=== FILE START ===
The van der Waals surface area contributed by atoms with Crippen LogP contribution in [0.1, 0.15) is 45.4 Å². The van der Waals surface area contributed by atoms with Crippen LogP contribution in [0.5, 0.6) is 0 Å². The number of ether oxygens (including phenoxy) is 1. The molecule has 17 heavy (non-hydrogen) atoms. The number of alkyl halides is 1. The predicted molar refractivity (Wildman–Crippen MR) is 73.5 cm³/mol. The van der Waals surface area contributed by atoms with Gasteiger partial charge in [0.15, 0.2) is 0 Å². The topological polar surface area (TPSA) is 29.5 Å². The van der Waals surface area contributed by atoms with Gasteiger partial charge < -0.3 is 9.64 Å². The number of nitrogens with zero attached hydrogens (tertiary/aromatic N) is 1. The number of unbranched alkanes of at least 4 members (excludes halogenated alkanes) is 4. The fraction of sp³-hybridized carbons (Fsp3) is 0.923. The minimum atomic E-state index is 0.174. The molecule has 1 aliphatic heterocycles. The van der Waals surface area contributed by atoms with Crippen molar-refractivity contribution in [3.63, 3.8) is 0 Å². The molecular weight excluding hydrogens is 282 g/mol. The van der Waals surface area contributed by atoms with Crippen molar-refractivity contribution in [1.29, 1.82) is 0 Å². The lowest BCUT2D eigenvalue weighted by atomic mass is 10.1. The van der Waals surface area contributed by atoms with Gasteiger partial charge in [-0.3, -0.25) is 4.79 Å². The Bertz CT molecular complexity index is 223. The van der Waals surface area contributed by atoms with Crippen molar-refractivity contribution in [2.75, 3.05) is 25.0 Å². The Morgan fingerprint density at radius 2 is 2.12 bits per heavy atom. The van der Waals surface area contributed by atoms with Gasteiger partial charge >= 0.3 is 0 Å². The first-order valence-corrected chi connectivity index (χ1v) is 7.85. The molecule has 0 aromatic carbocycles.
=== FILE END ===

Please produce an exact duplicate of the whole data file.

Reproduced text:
The van der Waals surface area contributed by atoms with Crippen LogP contribution in [0.1, 0.15) is 45.4 Å². The van der Waals surface area contributed by atoms with Crippen LogP contribution in [0.5, 0.6) is 0 Å². The number of ether oxygens (including phenoxy) is 1. The molecule has 17 heavy (non-hydrogen) atoms. The number of alkyl halides is 1. The predicted molar refractivity (Wildman–Crippen MR) is 73.5 cm³/mol. The van der Waals surface area contributed by atoms with Gasteiger partial charge in [0.15, 0.2) is 0 Å². The topological polar surface area (TPSA) is 29.5 Å². The van der Waals surface area contributed by atoms with Gasteiger partial charge < -0.3 is 9.64 Å². The number of nitrogens with zero attached hydrogens (tertiary/aromatic N) is 1. The number of unbranched alkanes of at least 4 members (excludes halogenated alkanes) is 4. The fraction of sp³-hybridized carbons (Fsp3) is 0.923. The minimum atomic E-state index is 0.174. The molecule has 1 aliphatic heterocycles. The van der Waals surface area contributed by atoms with Crippen molar-refractivity contribution in [3.63, 3.8) is 0 Å². The molecular weight excluding hydrogens is 282 g/mol. The van der Waals surface area contributed by atoms with Crippen molar-refractivity contribution in [1.29, 1.82) is 0 Å². The lowest BCUT2D eigenvalue weighted by atomic mass is 10.1. The van der Waals surface area contributed by atoms with Gasteiger partial charge in [-0.3, -0.25) is 4.79 Å². The Bertz CT molecular complexity index is 223. The van der Waals surface area contributed by atoms with Crippen molar-refractivity contribution in [2.75, 3.05) is 25.0 Å². The Morgan fingerprint density at radius 2 is 2.12 bits per heavy atom. The van der Waals surface area contributed by atoms with Gasteiger partial charge >= 0.3 is 0 Å². The first-order valence-corrected chi connectivity index (χ1v) is 7.85. The molecule has 0 aromatic carbocycles.